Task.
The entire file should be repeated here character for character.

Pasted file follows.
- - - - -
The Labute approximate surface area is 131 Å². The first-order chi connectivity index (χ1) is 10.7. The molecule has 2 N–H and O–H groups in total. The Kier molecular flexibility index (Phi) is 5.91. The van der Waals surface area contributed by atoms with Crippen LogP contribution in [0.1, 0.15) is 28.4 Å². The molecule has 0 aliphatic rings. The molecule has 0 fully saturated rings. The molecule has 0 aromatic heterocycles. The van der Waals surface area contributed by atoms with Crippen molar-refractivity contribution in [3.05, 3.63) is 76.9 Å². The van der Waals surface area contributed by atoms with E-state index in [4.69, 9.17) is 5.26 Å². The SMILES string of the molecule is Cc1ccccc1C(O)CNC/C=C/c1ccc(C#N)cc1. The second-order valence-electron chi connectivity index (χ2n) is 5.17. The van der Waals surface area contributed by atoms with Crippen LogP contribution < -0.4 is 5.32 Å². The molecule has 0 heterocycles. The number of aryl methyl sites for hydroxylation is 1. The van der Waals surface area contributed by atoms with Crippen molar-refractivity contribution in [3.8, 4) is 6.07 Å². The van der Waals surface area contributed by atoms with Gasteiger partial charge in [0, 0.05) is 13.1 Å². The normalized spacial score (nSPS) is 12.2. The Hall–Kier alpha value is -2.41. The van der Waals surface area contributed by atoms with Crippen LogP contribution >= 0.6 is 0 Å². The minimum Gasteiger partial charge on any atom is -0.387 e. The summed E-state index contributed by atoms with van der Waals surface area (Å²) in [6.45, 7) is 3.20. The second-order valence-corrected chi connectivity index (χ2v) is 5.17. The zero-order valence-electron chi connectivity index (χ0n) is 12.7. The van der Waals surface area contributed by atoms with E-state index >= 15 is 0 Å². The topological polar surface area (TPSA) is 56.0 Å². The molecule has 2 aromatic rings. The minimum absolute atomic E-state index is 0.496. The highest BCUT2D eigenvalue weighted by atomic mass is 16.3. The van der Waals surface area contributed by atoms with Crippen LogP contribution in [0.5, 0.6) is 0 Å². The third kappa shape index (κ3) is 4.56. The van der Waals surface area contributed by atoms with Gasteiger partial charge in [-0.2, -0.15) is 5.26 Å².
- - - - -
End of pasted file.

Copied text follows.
The Labute approximate surface area is 131 Å². The first-order chi connectivity index (χ1) is 10.7. The molecule has 2 N–H and O–H groups in total. The Kier molecular flexibility index (Phi) is 5.91. The van der Waals surface area contributed by atoms with Crippen LogP contribution in [0.1, 0.15) is 28.4 Å². The molecule has 0 aliphatic rings. The molecule has 0 fully saturated rings. The molecule has 0 aromatic heterocycles. The van der Waals surface area contributed by atoms with Crippen molar-refractivity contribution in [3.05, 3.63) is 76.9 Å². The van der Waals surface area contributed by atoms with E-state index in [4.69, 9.17) is 5.26 Å². The SMILES string of the molecule is Cc1ccccc1C(O)CNC/C=C/c1ccc(C#N)cc1. The second-order valence-electron chi connectivity index (χ2n) is 5.17. The van der Waals surface area contributed by atoms with Crippen LogP contribution < -0.4 is 5.32 Å². The molecule has 0 heterocycles. The number of aryl methyl sites for hydroxylation is 1. The van der Waals surface area contributed by atoms with Crippen molar-refractivity contribution in [3.8, 4) is 6.07 Å². The van der Waals surface area contributed by atoms with Gasteiger partial charge in [0, 0.05) is 13.1 Å². The normalized spacial score (nSPS) is 12.2. The Hall–Kier alpha value is -2.41. The van der Waals surface area contributed by atoms with Crippen LogP contribution >= 0.6 is 0 Å². The minimum Gasteiger partial charge on any atom is -0.387 e. The summed E-state index contributed by atoms with van der Waals surface area (Å²) in [6.45, 7) is 3.20. The second-order valence-corrected chi connectivity index (χ2v) is 5.17. The zero-order valence-electron chi connectivity index (χ0n) is 12.7. The van der Waals surface area contributed by atoms with E-state index >= 15 is 0 Å². The topological polar surface area (TPSA) is 56.0 Å². The molecule has 2 aromatic rings. The minimum absolute atomic E-state index is 0.496. The highest BCUT2D eigenvalue weighted by atomic mass is 16.3. The van der Waals surface area contributed by atoms with Crippen LogP contribution in [0.5, 0.6) is 0 Å². The third kappa shape index (κ3) is 4.56. The van der Waals surface area contributed by atoms with Gasteiger partial charge in [-0.2, -0.15) is 5.26 Å².